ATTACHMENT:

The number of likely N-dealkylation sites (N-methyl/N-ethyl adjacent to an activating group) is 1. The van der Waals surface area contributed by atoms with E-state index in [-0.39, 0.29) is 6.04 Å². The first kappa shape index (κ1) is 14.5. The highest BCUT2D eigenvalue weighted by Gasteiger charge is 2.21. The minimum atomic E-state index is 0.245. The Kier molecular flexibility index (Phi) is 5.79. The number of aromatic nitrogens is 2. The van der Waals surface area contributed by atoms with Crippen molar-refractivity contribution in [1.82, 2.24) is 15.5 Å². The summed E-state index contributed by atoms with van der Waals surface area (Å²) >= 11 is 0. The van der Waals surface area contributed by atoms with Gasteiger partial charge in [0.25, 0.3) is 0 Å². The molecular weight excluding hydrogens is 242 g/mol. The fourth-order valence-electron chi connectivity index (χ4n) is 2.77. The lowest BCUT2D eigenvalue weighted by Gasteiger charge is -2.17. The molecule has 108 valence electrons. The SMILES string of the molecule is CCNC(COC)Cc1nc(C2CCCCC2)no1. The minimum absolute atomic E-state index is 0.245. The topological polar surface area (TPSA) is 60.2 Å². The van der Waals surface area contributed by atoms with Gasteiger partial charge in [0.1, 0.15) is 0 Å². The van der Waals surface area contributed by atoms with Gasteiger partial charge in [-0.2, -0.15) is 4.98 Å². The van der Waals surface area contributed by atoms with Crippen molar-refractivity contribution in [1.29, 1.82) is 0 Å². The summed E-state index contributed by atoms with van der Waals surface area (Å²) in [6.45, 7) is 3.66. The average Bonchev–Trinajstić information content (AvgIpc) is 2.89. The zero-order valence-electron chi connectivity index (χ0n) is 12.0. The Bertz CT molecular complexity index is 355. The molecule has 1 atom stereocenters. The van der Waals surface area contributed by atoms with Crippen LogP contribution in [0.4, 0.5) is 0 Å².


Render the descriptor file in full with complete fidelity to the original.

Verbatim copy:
The number of likely N-dealkylation sites (N-methyl/N-ethyl adjacent to an activating group) is 1. The van der Waals surface area contributed by atoms with E-state index in [-0.39, 0.29) is 6.04 Å². The first kappa shape index (κ1) is 14.5. The highest BCUT2D eigenvalue weighted by Gasteiger charge is 2.21. The minimum atomic E-state index is 0.245. The Kier molecular flexibility index (Phi) is 5.79. The number of aromatic nitrogens is 2. The van der Waals surface area contributed by atoms with Crippen molar-refractivity contribution in [1.82, 2.24) is 15.5 Å². The summed E-state index contributed by atoms with van der Waals surface area (Å²) >= 11 is 0. The van der Waals surface area contributed by atoms with Gasteiger partial charge in [0.25, 0.3) is 0 Å². The molecular weight excluding hydrogens is 242 g/mol. The fourth-order valence-electron chi connectivity index (χ4n) is 2.77. The lowest BCUT2D eigenvalue weighted by Gasteiger charge is -2.17. The molecule has 108 valence electrons. The SMILES string of the molecule is CCNC(COC)Cc1nc(C2CCCCC2)no1. The minimum absolute atomic E-state index is 0.245. The topological polar surface area (TPSA) is 60.2 Å². The van der Waals surface area contributed by atoms with Gasteiger partial charge in [0.1, 0.15) is 0 Å². The van der Waals surface area contributed by atoms with Gasteiger partial charge in [-0.2, -0.15) is 4.98 Å². The van der Waals surface area contributed by atoms with Crippen molar-refractivity contribution in [1.29, 1.82) is 0 Å². The summed E-state index contributed by atoms with van der Waals surface area (Å²) in [6.45, 7) is 3.66. The average Bonchev–Trinajstić information content (AvgIpc) is 2.89. The zero-order valence-electron chi connectivity index (χ0n) is 12.0. The Bertz CT molecular complexity index is 355. The molecule has 1 atom stereocenters. The van der Waals surface area contributed by atoms with Crippen LogP contribution in [0.4, 0.5) is 0 Å².